Hollow Men: All-White Mannequins in a Window

Context and the Twitter Echo Chamber

Have you ever deleted a tweet because you were afraid it might be taken out of context? I did, and I’m not sure I made the right decision. But I have seen enough mob mentality on Twitter recently that I didn’t want to make lots of people mad at me on January 2. Not without the context.

So here’s what happened. I was reading through blog posts and monitoring my Twitter feed on Friday afternoon when Gennefer Snowfield at Acclimedia tweeted something that caught my attention:

I think the words ‘authority’ and ‘influence’ are completely overused and no longer have any meaning or weight. That is all.


We tweaked back and forth a couple of times, and then I said:

I wish people would stop equating influence with numbers and look instead at actions and results.


Then we tweeted back and forth a couple more times, and I sent out the tweet that is no more. It said (appoximately):

Too many wannabe prom kings and queens. Works in the echo chamber. Outside, they’re hollow men. No substance.


Pretty shortly thereafter, I thought the tweet probably should have been sent as a DM and I deleted it. This prompted some additional (and private) back and forth about echo chambers and context. And since then I’ve been thinking about the whole topic a little bit.

No one who knows me personally will ever accuse me of being shy or holding back an opinion. But usually those opinions are in the context of a conversation–and context, along with tone and body language, help soften the offhand remark. Plus, I’ve already written about value vs. numbers on Twitter, and my position is pretty clear.

But Twitter, like e-mail, has a tendency to magnify things. The echo chamber makes it easy to pull things out of context. Look what Chris Brogan went through, and he’s well known and respected in this space. I’ve also seen the crowd turn on lots of less-known people for real or perceived differences of opinion.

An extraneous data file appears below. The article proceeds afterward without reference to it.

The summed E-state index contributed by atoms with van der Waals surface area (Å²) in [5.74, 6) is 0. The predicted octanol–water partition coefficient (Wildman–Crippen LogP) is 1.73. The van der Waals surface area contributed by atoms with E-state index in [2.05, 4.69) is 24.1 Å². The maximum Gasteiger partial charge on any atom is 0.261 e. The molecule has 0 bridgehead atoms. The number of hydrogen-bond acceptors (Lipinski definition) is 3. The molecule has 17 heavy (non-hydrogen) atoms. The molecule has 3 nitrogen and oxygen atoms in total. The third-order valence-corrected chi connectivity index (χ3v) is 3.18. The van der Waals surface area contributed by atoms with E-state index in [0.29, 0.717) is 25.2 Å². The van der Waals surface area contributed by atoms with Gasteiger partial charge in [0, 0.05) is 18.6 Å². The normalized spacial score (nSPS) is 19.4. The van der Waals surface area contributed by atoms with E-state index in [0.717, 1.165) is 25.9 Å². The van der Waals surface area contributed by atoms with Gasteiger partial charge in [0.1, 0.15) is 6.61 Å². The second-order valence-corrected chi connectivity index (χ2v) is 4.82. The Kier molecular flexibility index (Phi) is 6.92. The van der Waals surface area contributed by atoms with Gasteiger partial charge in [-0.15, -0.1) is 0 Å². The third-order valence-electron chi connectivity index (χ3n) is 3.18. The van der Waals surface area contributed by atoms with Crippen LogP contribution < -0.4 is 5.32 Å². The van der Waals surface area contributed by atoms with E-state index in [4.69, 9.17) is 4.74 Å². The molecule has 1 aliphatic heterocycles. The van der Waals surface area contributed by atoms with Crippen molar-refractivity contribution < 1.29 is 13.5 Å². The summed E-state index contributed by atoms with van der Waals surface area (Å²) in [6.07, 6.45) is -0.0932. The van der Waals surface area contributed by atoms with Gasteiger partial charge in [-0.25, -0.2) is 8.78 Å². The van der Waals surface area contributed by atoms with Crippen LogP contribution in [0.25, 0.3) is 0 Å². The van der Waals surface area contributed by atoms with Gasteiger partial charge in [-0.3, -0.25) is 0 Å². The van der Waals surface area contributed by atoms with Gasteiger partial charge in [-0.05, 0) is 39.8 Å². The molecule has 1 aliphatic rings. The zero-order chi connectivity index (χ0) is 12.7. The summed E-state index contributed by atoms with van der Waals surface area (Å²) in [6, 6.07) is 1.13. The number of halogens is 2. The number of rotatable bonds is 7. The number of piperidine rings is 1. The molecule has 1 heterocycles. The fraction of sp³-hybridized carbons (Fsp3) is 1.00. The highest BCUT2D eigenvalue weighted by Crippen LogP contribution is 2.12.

And so I censored myself. It’s not that I thought my tweet was so relevant, or that lots of people are hanging on what I say. But it was on a hot topic, and you never know what gets picked up. I just didn’t want to deal with the possibility. Hopefully next time I won’t self-censor.

What do you think? Does Twitter magnify everything? Are you self-censoring your tweets?

Photo by wonderferret (Flickr).

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Comments ( 15 )

  • I think its not so much self-censoring as being conscious that communications on twitter directly affect peoples views of who you are and what you have to contribute. I find myself trying for a consistent tone and taking some more personal communications to DM.

    In the end its all about how you want to be represented online. I had a similar conversation with @dr1665 about whether or not to curse in your twitter feed, which led to this interesting post.

  • Do I self-censor tweets? Occasionally. Sometimes, I’ll tweet something and then go “Oops, I’m tweeting under our company name @MillerMosaicLLC, that’s probably not cool to say as company rep.”

    Of course, I’ve heard that tweets never really go away, if that’s true, I don’t know how good deleting it will do. Also, I’m not sure a deleted tweet drops off a third-party application’s stream.

    I found you and this post because @acclimedia just RTed this post.

  • I mostly only censor incomplete or half-baked thoughts before I even tweet them. Otherwise, its a fun challenge to try and fit a concept in 140 characters or explain it briefly. Every tweet is a kind of elevator pitch for a meme. Or a joke. Or a question, etc. Treat it like e-mail and pretend there is no Unsend.

    I think I’ve only deleted two or three tweets and the only reasons were because I wasn’t adding anything to the memesphere or because of a mistake (URL, etc.)

  • Twitter, like email, offers a mode of reasonably fast response. And, like email, the words can be taken out of context or misconstrued. Have I self-censored? Yes, but that isn’t always a bad thing. Through painful experience I’ve learned, especially when responding late at night, that it is sometimes better to let things sit and mull them over.

  • @ jeremy @ acrylicist — I agree, some self-censorship is useful. I think the question is whether you’re not saying something that you otherwise would in a public room because you don’t have the context to wrap around it.